No chance for policy rate cut – EIU predicts

The Economist Intelligent Unit (EIU) says there will be hardly any room for the Bank of Ghana (BoG) to cut its policy rate, as inflation is further expected to inch up in the coming months.

According to its Country Report for September 2019, due to factors such as depreciation of the cedi, slow pace of fiscal consolidation, and growth in private consumption, inflation will remain high – and this will affect policy rate decisions for the rest of the year.

If the EIU prediction comes true, it will mean that for the fourth consecutive time this year, the policy rate has remained static at 16 percent after it saw a 100-basis point cut in January this year – further dumping hopes of the private sector to have access to affordable loans from banks, as the policy rate determines, to a large extent, lending rates.

“We expect annual average inflation to remain elevated in 2019, although it will moderate slightly to 9.5 percent from 9.8 percent in 2018. The weaker cedi combined with growth in private consumption is driving increases in consumer prices.

“We expect the BoG to manage to keep inflation within the official target band of 6-10 percent during 2020-23; but with relatively slow fiscal consolidation, robust domestic demand and ongoing currency depreciation, inflation will remain elevated at an annual average of 9.1 percent.

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“We expect interest rates to be maintained at 16 percent. Inflation will edge up slightly in the final quarter of the year, in line with our full-year forecast; although it will remain within the central bank’s target band of 6-10 percent,” the EIU report said.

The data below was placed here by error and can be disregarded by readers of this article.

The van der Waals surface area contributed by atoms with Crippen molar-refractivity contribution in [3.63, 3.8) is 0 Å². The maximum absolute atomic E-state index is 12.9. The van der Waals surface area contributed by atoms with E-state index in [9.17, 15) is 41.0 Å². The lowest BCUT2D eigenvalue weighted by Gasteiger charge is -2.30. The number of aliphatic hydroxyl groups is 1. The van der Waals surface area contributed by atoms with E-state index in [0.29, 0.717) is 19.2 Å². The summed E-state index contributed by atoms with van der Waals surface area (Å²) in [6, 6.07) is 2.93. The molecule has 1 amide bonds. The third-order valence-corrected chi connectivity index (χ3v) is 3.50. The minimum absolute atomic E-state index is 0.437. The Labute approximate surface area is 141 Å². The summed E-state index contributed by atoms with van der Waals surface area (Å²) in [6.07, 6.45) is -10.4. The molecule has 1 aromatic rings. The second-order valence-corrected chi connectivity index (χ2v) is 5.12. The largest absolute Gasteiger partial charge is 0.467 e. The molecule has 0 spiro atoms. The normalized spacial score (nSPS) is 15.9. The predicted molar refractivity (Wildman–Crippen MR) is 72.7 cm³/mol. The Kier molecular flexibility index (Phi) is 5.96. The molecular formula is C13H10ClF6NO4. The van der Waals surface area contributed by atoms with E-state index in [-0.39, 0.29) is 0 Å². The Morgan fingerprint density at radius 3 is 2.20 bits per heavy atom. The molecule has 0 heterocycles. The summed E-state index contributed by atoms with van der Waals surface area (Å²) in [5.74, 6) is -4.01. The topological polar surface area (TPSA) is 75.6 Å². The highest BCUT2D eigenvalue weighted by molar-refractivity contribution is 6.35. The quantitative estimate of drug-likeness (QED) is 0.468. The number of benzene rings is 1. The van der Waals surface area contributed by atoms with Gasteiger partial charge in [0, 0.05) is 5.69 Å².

The report however added that the situation will not exist for the long-term, as it expects inflation to moderate from next year…giving room for monetary policy easing.

“Inflation is forecast to remain elevated in 2019, moderating slightly to 9.5 percent from 9.8 percent in 2018, suggesting that rates will not be cut further over the year. As inflation moderates further in 2020-21, however, and domestic demand growth weakens, there will be an opportunity for resumption of monetary easing,” the report said.

The Monetary Policy Committee (MPC) of the central bank will announce a new policy rate this Friday, September 20. At the last meeting of the committee, concerns over stability of the economy resulted in a decision to maintain the policy rate for the third time since beginning of the year.

“On the domestic front, economic activity remains strong and broad-based. Although there are some downside risks to growth, mainly from subdued business sentiments and increase in utility tariffs…the Committee, however, observed that the pace of fiscal consolidation has slowed down, mainly reflecting gaps in revenue mobilisation, while the pace of spending has increased.

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“This could pose risks to macroeconomic stability if not addressed. Under the circumstances, the Monetary Policy Committee decided to maintain the policy rate at 16 percent,” the MPC said after its last meeting which approved maintenance of the policy rate.

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